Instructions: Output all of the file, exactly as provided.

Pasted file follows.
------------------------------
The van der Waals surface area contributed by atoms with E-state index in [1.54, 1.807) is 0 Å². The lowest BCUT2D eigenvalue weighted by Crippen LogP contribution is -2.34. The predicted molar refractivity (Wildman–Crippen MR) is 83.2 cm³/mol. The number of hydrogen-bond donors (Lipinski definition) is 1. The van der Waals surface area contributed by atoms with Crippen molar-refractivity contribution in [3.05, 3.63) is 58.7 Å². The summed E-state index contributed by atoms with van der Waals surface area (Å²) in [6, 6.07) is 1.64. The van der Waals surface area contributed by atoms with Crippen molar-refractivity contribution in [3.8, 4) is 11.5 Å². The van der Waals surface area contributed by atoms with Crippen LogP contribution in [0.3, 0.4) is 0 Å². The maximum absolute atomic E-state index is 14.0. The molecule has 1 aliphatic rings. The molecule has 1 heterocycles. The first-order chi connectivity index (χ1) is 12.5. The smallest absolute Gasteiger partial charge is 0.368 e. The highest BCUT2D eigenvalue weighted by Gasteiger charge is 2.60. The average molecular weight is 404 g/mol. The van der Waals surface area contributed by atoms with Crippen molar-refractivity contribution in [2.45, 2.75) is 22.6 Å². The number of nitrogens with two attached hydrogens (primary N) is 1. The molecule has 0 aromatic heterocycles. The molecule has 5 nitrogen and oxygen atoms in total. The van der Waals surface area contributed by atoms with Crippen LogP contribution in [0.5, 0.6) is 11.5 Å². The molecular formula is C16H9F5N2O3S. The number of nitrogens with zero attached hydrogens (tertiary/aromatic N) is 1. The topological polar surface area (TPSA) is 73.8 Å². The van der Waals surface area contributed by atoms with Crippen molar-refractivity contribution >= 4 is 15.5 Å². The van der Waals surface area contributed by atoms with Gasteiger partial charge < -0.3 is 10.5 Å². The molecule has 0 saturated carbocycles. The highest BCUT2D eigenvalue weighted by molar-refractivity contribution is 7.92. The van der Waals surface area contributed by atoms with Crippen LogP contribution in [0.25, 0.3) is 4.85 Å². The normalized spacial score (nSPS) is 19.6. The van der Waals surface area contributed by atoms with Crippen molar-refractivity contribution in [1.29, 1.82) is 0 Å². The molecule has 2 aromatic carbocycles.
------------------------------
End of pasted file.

The van der Waals surface area contributed by atoms with E-state index in [1.54, 1.807) is 0 Å². The lowest BCUT2D eigenvalue weighted by Crippen LogP contribution is -2.34. The predicted molar refractivity (Wildman–Crippen MR) is 83.2 cm³/mol. The number of hydrogen-bond donors (Lipinski definition) is 1. The van der Waals surface area contributed by atoms with Crippen molar-refractivity contribution in [3.05, 3.63) is 58.7 Å². The summed E-state index contributed by atoms with van der Waals surface area (Å²) in [6, 6.07) is 1.64. The van der Waals surface area contributed by atoms with Crippen molar-refractivity contribution in [3.8, 4) is 11.5 Å². The van der Waals surface area contributed by atoms with Crippen LogP contribution in [0.3, 0.4) is 0 Å². The maximum absolute atomic E-state index is 14.0. The molecule has 1 aliphatic rings. The molecule has 1 heterocycles. The first-order chi connectivity index (χ1) is 12.5. The smallest absolute Gasteiger partial charge is 0.368 e. The highest BCUT2D eigenvalue weighted by Gasteiger charge is 2.60. The average molecular weight is 404 g/mol. The van der Waals surface area contributed by atoms with Crippen molar-refractivity contribution in [2.45, 2.75) is 22.6 Å². The number of nitrogens with two attached hydrogens (primary N) is 1. The molecule has 0 aromatic heterocycles. The molecule has 5 nitrogen and oxygen atoms in total. The van der Waals surface area contributed by atoms with Crippen LogP contribution in [0.5, 0.6) is 11.5 Å². The molecular formula is C16H9F5N2O3S. The number of nitrogens with zero attached hydrogens (tertiary/aromatic N) is 1. The topological polar surface area (TPSA) is 73.8 Å². The van der Waals surface area contributed by atoms with Crippen molar-refractivity contribution >= 4 is 15.5 Å². The van der Waals surface area contributed by atoms with Gasteiger partial charge < -0.3 is 10.5 Å². The molecule has 0 saturated carbocycles. The highest BCUT2D eigenvalue weighted by molar-refractivity contribution is 7.92. The van der Waals surface area contributed by atoms with Crippen LogP contribution in [0.25, 0.3) is 4.85 Å². The normalized spacial score (nSPS) is 19.6. The van der Waals surface area contributed by atoms with Crippen molar-refractivity contribution in [1.29, 1.82) is 0 Å². The molecule has 2 aromatic carbocycles.